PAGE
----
The Reserve Bank of Australia (RBA) is finally considering hiking its cash rate, for the first time in more than a decade.
The RBA has pushed its cash rate to record lows since 2011. When COVID-19 hit Australia in 2020, the central bank set its interest rate at 0.1 per cent, the lowest in history. The rate hasn’t changed since.
The idea was to stimulate the Australian economy. Now, with the economy recovering strongly from pandemic-induced struggles and inflation a concern worldwide, the central bank may well decide raising the rate is best for Australia. RBA Governor Philip Lowe said, “Over (the) coming months, important additional evidence will be available to the board on both inflation and the evolution of labour costs. The board will assess this and other incoming information as it sets policy.”
The news of a potential interest rate hike has experts in the property market getting restless. While the governor has strongly hinted at increasing the interest rate this year, the lack of an official announcement has major players in the property market making their own forecasts. The big four banks, for example, have their economists forecasting the new rate and the month in which it will be announced.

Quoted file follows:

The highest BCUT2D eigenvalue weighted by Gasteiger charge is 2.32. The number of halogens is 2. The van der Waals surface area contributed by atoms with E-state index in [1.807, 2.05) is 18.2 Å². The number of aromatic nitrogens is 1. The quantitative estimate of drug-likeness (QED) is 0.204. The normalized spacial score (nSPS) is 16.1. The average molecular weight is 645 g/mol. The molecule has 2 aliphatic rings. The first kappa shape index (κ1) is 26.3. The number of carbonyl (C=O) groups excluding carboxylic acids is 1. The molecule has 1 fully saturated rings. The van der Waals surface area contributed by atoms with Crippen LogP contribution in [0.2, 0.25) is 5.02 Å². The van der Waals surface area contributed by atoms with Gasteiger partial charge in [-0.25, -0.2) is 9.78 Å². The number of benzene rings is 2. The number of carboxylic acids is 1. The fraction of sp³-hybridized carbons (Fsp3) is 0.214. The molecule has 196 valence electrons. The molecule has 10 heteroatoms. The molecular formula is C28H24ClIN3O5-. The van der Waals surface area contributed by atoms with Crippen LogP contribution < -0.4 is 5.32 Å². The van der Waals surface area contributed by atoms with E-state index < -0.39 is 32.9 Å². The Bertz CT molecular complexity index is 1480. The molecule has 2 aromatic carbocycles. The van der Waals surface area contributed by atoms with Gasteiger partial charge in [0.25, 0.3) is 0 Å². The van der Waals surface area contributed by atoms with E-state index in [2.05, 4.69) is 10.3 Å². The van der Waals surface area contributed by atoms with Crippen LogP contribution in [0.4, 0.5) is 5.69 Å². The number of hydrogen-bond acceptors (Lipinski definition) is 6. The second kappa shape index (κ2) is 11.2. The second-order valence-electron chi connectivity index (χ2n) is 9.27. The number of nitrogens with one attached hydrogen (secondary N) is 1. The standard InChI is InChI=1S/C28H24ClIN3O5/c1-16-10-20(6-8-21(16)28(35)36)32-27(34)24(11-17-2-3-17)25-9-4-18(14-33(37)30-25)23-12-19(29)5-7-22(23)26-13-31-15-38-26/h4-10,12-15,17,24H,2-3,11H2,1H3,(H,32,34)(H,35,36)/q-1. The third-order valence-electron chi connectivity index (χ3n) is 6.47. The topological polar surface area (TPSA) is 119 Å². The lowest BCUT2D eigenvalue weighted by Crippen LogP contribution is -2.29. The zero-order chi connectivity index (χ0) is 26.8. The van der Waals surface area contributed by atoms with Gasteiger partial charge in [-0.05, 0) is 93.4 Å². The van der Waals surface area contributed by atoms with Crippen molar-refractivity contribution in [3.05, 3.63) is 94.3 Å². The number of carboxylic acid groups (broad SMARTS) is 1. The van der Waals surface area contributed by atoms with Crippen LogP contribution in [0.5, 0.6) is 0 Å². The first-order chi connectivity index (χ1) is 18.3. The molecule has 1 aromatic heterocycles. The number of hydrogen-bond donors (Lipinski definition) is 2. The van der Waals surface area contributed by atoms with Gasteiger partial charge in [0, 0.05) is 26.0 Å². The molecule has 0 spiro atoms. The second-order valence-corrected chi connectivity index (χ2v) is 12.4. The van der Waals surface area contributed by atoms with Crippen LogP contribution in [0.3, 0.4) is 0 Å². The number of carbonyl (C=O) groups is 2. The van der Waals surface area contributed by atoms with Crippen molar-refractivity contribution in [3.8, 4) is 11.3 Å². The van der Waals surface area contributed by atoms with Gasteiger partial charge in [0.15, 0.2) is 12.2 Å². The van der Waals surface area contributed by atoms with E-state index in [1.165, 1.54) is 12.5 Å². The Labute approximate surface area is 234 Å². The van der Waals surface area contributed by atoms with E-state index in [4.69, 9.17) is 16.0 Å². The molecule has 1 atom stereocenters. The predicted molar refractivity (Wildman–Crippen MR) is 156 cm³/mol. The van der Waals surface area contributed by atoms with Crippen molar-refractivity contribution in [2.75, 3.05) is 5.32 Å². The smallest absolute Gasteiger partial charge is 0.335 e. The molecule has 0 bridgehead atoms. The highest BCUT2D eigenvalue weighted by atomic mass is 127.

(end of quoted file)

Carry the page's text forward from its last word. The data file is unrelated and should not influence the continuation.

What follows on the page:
All four are predicting that the RBA will increase its cash rate in June, but they have slight differences of opinion about how much the rate will change. Westpac, for example, forecasts the new cash rate to hit 1.25% by the end of 2022, while NAB forecasts it landing at 1%. Some property experts also predict the new cash rate to be 12 times higher than the current rate, at 1.2% making their estimate closer toWestpac’s.
Is The RBA Interest Rate Forecast Bad For The Entire Property Market?
All banks take overnight loans from the central bank at the prevailing cash rate, and they mostly transfer their cost to their own borrowers. So, when and if the RBA increases its cash rate, the interest rates paid by borrowers on their mortgages will also increase. This will increase the repayments for nearly all existing variable-rate mortgages, increasing the likelihood of missed repayments, late repayments, and default.
Experts say fewer average Australians will be able to afford a home loan and that investors won’t be as interested in property investment loans due to reduced profitability.
Sellers and Property Purchasers
Experts argue that if the cash rate increases, property prices will decrease by 10% to 20%. This obviously reduces the profit for property sellers. As for independent property purchasers, a 10% to 20% decrease is going to save them thousands of dollars. For those taking a home loan to purchase a property, the decline in property prices won’t matter much, as the total interest they pay by the end of their loan term will likely be higher than the amount they saved on the purchase.
Need A Plan For Rising Interest Rates?
Call us on 1300 889 743 or enquire online. We can help you formulate a strategy to make the most of the changing environment for interest rates.